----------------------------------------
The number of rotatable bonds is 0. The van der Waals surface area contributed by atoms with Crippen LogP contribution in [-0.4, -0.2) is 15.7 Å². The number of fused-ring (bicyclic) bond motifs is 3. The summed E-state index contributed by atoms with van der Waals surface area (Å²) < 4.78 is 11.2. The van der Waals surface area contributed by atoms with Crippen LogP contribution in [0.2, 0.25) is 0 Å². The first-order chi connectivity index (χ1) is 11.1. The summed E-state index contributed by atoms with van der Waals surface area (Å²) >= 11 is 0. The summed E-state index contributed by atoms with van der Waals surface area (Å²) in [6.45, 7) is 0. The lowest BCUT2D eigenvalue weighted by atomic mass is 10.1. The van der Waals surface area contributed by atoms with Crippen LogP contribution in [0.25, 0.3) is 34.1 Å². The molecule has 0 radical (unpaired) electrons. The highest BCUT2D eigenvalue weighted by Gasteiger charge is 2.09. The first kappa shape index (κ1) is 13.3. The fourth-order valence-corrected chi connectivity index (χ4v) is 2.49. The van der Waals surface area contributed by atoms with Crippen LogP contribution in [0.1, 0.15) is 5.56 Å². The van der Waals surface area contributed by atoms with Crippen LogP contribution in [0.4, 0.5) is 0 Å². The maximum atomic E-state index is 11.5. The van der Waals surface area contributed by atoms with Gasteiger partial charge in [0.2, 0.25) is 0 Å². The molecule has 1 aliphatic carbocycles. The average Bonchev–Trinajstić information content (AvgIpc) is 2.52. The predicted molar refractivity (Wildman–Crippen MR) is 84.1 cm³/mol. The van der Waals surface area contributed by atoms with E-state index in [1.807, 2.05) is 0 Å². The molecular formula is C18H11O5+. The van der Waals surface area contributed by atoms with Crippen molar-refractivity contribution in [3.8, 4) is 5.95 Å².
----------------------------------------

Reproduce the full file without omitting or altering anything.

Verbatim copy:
The number of rotatable bonds is 0. The van der Waals surface area contributed by atoms with Crippen LogP contribution in [-0.4, -0.2) is 15.7 Å². The number of fused-ring (bicyclic) bond motifs is 3. The summed E-state index contributed by atoms with van der Waals surface area (Å²) < 4.78 is 11.2. The van der Waals surface area contributed by atoms with Crippen LogP contribution in [0.2, 0.25) is 0 Å². The first-order chi connectivity index (χ1) is 11.1. The summed E-state index contributed by atoms with van der Waals surface area (Å²) >= 11 is 0. The summed E-state index contributed by atoms with van der Waals surface area (Å²) in [6.45, 7) is 0. The lowest BCUT2D eigenvalue weighted by atomic mass is 10.1. The van der Waals surface area contributed by atoms with Crippen LogP contribution in [0.25, 0.3) is 34.1 Å². The molecule has 0 radical (unpaired) electrons. The highest BCUT2D eigenvalue weighted by Gasteiger charge is 2.09. The first kappa shape index (κ1) is 13.3. The fourth-order valence-corrected chi connectivity index (χ4v) is 2.49. The van der Waals surface area contributed by atoms with Crippen LogP contribution in [0.1, 0.15) is 5.56 Å². The van der Waals surface area contributed by atoms with Crippen LogP contribution in [0.4, 0.5) is 0 Å². The maximum atomic E-state index is 11.5. The van der Waals surface area contributed by atoms with Gasteiger partial charge in [0.2, 0.25) is 0 Å². The molecule has 1 aliphatic carbocycles. The average Bonchev–Trinajstić information content (AvgIpc) is 2.52. The predicted molar refractivity (Wildman–Crippen MR) is 84.1 cm³/mol. The van der Waals surface area contributed by atoms with E-state index in [1.807, 2.05) is 0 Å². The molecular formula is C18H11O5+. The van der Waals surface area contributed by atoms with Crippen molar-refractivity contribution in [3.8, 4) is 5.95 Å².